Non-Hodgkin lymphoma is diagnosed by a tissue biopsy. If there is an enlarged, painless lymph node, without of an infection, a biopsy will be needed.
To perform a lymph node biopsy a doctor will cut into the lymph node to remove a sample of tissue or remove the entire lymph node. If the biopsy shows a non-Hodgkin lymphoma, further testing will be needed to determine the specific type of the non-Hodgkin lymphoma as well as to determine the stage of the non-Hodgkin lymphoma. Depending on your specific symptoms, the type of the lymphoma, its site of origin, and the biopsy results, you will need some or all of the following tests:
New drugs are continually being researched and developed for Non-Hodgkin’s lymphoma. These must be shown to be safe and effective before doctors can prescribe them to patients. Through clinical trials, researchers test the effects of new drugs on a group of volunteers with non-Hodgkin’s lymphoma. Following a strict protocol and using carefully controlled conditions, researchers evaluate the investigational drugs under development and measure the ability of the new drug to treat non-Hodgkin’s lymphoma,...
Computed tomography (CT) scans of the neck, chest, abdomen, and pelvis
Spinal tap (lumbar puncture), depending upon the type, stage, and location of the non-Hodgkin lymphoma
Upper GI series and small bowel X-rays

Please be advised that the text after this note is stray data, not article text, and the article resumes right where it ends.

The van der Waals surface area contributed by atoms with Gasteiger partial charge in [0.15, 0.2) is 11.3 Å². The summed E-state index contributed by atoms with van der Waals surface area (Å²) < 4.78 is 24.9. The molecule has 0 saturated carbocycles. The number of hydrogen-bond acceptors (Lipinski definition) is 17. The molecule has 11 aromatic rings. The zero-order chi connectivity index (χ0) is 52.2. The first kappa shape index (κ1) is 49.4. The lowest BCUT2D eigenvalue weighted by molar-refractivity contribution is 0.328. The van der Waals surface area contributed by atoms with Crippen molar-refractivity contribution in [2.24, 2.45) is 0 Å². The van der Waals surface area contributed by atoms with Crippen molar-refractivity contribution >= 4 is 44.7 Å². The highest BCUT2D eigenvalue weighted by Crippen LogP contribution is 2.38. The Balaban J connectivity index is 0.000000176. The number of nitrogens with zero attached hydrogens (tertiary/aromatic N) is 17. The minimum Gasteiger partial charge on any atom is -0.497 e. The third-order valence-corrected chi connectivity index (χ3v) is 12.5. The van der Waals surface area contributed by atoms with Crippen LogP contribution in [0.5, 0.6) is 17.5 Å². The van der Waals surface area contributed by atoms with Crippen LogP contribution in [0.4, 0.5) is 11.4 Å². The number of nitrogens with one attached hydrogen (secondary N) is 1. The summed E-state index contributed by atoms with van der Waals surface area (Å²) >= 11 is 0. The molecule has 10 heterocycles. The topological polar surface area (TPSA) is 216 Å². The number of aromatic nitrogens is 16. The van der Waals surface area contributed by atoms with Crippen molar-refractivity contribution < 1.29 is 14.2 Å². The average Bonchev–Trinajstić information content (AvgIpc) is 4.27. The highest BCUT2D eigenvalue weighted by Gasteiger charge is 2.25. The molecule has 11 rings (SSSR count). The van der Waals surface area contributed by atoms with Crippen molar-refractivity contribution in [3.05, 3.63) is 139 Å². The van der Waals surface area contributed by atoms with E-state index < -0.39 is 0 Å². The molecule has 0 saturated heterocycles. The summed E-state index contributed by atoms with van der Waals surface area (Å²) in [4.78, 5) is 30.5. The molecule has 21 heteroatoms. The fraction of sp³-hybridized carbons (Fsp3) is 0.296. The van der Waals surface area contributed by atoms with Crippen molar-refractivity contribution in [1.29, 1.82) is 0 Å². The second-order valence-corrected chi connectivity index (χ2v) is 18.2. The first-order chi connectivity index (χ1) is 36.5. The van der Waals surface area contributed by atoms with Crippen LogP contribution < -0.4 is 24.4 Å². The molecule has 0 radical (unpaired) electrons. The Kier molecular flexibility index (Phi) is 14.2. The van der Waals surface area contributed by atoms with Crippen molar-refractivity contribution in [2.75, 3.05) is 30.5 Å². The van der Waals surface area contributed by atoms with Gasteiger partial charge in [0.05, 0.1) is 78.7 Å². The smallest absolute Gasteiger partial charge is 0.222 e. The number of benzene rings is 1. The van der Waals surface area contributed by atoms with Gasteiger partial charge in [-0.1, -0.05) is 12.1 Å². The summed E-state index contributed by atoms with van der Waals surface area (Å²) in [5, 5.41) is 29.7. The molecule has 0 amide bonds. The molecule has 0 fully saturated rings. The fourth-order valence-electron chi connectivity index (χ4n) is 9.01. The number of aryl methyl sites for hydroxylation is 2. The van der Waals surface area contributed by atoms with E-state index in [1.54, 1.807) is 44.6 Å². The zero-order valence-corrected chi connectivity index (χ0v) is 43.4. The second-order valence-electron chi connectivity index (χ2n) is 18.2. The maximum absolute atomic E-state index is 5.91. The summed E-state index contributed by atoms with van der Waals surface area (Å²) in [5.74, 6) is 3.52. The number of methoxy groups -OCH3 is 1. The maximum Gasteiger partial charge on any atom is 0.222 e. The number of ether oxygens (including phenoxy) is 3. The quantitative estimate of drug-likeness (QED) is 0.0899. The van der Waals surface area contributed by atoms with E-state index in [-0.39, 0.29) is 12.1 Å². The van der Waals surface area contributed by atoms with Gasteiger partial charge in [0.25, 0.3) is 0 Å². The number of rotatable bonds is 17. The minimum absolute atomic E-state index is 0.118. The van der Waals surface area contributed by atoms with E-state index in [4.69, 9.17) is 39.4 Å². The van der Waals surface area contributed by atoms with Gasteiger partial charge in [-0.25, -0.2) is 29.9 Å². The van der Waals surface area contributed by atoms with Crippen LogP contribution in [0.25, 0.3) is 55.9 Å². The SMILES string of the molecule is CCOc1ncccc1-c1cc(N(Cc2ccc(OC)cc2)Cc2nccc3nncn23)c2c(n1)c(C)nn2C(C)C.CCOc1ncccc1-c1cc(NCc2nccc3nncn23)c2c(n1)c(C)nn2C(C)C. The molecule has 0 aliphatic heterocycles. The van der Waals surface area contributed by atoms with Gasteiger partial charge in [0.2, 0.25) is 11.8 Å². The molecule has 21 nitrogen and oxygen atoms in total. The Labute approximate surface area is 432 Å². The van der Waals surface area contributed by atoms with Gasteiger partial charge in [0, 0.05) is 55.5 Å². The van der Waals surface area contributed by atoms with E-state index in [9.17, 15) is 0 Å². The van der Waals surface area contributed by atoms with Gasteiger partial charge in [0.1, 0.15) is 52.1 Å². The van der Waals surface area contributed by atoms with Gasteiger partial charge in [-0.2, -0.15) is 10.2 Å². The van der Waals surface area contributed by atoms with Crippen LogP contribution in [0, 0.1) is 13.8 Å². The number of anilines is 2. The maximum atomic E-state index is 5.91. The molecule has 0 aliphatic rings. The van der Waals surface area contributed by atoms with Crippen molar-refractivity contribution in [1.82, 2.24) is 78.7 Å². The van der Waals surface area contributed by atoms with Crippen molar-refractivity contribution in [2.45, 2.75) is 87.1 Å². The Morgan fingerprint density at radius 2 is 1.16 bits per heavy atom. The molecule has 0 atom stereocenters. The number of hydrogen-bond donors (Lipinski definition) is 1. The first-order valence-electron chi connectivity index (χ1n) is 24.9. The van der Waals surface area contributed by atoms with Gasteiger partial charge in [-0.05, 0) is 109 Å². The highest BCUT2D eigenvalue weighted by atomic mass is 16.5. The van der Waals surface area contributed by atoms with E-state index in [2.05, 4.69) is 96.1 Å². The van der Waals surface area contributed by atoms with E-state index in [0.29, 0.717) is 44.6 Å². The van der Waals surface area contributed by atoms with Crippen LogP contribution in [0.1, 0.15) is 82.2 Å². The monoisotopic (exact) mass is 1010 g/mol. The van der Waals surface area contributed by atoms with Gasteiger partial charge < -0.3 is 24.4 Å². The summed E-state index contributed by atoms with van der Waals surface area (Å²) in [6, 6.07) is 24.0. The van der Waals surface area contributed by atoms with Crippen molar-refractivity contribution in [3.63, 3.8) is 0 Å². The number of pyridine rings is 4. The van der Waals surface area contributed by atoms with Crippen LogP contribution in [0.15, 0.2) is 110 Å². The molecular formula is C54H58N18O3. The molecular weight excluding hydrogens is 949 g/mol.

Upper GI endoscopy
MRI scans for a spinal or epidural lymphoma
Testicular ultrasound to evaluate the opposite testicle for a testicular lymphoma primary site
Head and neck examination
Tissue samples will be sent for testing to classify the type of non-Hodgkin lymphoma.
These tests give important information that aid in determining the type of treatment for the type of non-Hodgkin lymphoma diagnosed. A stage will be designated to describe the extent of the lymphoma.
What Are the Treatments for Non-Hodgkin Lymphoma?
For non-Hodgkin lymphoma, treatments are based on the type of non-Hodgkin lymphoma diagnosed, its stage, and the symptoms present, if any. The goal of treatment is to eradicate the lymphoma while causing as little damage as possible to normal cells to minimize the side effects of treatment. Talk with your doctor about any treatment related side effects.
The most common treatments for non-Hodgkin's lymphoma include
These treatments may be used in combination or alone, depending on the type, stage, and symptoms of the non-Hodgkin lymphoma.
Prevention of Non-Hodgkin Lymphoma
Because most causes of non-Hodgkin lymphoma are unknown, there are few ways known to prevent its occurrence. Researchers are looking into prevention of infections that have been associated with non-Hodgkin lymphoma, such as HHV-8, HIV, HTLV-1, and H. pylori. Avoiding exposure to certain chemicals, such as lead, arsenic, pesticides, vinyl chloride, and asbestos, may help reduce the risk of developing non-Hodgkin lymphoma. Wearing appropriate protective safety equipment, on the job, and around the house, is important if there is a possibility of exposure to these chemicals.